Dental Accounts Receivable Protocol For Every Practice
Dental Accounts Receivable Protocol is absolutely necessary for every dental practice! Well, maybe I should say that protocol is necessary for dental office success. Without it, the dental office may survive. However, you might see inconsistent monthly collection numbers. Or, even worse, the accounts receivable could be increasing each month.
Is your dental office riding the collection roller coaster? Are you seeing ups and downs each month? Do you wonder each month what is coming in? It’s fixable. We just need to get a solid system in place for you! Business systems run businesses. Even the business of dentistry. A system problem is a fixable problem.
How do you know when you should worry? Now, that’s your first clue! If you are wondering if you should worry! Your gut feeling that there could be a problem, means there is a problem. Don’t ignore those feelings and signs. But the best way to check is to look carefully at your numbers. Numbers never lie!
Let me give you an easy guide! Your total accounts receivable should be equal to or less than your average monthly production.
Take Some Action!
Let’s take some action! If you haven’t yet seen my Weekly Management Systems, now is the time! I’m excited to be able to share this with you. I’ve got this down to a science! Weekly Management takes all the dental front office systems and brings them together in a very efficient and productive way!
Dental Accounts Receivable Protocol Step 2
Look For Trends
Let’s say you have the Weekly Management Systems. You are using this system to work through all accounts over 30 days. This is where it is critical for you to know how and why each individual account got here.
Watch carefully here for trends. Do you know that old Rod Stewart song? “Every Picture Tells a Story”. Your accounts receivable is your picture. Your picture is telling your story.
Several years ago, I was working as a Financial Coordinator in a large multi-specialty practice. Suddenly, there was a big spike in the accounts receivable reports. After working through each account, I found a new trend.
One of our cosmetic dentists, just one, had thousands of dollars in unpaid crowns and veneers! And no patient payments had been made towards these procedures. Insurance payments had come in, but no patient payments. And there should have been patient payments made at the time these crowns were prepped.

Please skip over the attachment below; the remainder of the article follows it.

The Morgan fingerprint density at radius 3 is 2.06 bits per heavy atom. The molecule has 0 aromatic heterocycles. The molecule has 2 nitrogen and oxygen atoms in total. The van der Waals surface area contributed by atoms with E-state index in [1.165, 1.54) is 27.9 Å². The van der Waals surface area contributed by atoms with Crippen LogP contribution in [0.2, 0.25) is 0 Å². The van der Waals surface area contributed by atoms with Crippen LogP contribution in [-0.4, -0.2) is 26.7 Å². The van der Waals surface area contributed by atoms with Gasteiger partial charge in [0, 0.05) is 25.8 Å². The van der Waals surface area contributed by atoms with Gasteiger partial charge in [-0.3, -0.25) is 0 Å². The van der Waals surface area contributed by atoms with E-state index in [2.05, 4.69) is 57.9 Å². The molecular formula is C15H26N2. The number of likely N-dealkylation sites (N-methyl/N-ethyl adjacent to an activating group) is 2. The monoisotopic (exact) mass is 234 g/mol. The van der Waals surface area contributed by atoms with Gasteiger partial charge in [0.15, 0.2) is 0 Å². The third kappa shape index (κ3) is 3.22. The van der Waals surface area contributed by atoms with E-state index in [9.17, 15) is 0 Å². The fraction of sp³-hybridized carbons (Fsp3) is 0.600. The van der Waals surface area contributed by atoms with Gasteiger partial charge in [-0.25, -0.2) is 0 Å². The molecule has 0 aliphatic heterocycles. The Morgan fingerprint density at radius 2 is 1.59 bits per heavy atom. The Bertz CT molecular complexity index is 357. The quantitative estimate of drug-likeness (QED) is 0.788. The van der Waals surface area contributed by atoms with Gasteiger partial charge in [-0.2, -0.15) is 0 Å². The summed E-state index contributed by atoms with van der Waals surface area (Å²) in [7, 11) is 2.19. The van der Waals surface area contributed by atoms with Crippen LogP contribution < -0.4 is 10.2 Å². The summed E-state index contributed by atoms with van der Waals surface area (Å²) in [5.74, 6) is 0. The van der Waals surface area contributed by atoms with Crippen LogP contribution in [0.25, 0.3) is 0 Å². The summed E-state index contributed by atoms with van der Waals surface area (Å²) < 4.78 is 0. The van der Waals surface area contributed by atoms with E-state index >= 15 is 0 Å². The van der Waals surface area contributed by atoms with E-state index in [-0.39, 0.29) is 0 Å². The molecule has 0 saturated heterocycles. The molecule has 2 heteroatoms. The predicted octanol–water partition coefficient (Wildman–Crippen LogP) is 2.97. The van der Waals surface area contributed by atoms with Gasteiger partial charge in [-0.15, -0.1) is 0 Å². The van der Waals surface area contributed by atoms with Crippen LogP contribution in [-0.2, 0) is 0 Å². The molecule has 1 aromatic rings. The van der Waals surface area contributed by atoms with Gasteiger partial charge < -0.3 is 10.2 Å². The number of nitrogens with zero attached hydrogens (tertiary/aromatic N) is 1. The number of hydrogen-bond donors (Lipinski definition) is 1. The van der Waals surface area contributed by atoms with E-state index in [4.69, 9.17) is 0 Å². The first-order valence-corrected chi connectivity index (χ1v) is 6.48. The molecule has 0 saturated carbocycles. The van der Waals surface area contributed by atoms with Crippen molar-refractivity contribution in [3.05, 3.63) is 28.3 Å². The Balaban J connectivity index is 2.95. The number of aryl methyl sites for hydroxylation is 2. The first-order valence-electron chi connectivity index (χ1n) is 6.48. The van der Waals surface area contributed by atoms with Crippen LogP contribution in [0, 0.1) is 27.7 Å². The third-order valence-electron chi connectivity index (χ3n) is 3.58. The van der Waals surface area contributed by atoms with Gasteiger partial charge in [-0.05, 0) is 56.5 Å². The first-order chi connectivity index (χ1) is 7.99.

Crazy Things Happen!
What interested me most, was that it was just one of two cosmetic dentists in this practice that was affected.
I talked with this one dentist to let her know what was happening. The dentist met with her front office person and we learned what was happening. The front office person admitted she was not collecting payment for crowns and veneers for this dentist. She said she was mad at the dentist for not giving her a day off that she wanted. This was her way of getting back.
Crazy things happen! You may not find something like this happening in your office. But what is happening?
Find out what that is and get it fixed immediately! Is insurance billing and patient billing happening correctly? Is there a misunderstanding of insurance benefits somewhere? Are finances communicated well? Find your disconnect!
Dental Accounts Receivable Protocol Over 60/Over 90 Days
These Should Be Your Smallest Outstanding Balances
Insurance Ageing Over 60/90 Days: In a financially healthy dental practice, you will occasionally see an insurance claim resting in the 60/90 day report. It would probably be the insurance company requested additional information for review. It could also be because there is an incorrect patient ID# or other information that needs to be corrected. Get it fixed and get this claim off your reports. Working claims over 30 days due will prevent the roll over into the 60/90 day categories.
Patient Balances Over 60/90 Days: Ideally, these accounts are those with a financial agreement in place. I would avoid using the phrase “payment plan” whenever possible. When something has happened to create an unpaid balance in your dental office, go for payment in full. If necessary, discuss a financial agreement where the patient is able to extend payments out over time. Payment plans or “pre-payment plans” are great tools to consider. Pre-payment options allow payment over time prior to treatment.
Avoid chasing money later! No one likes that. Take my experience and training and put it to use in your practice today. Adjust and customize and create a consistent collection rate of 100%!
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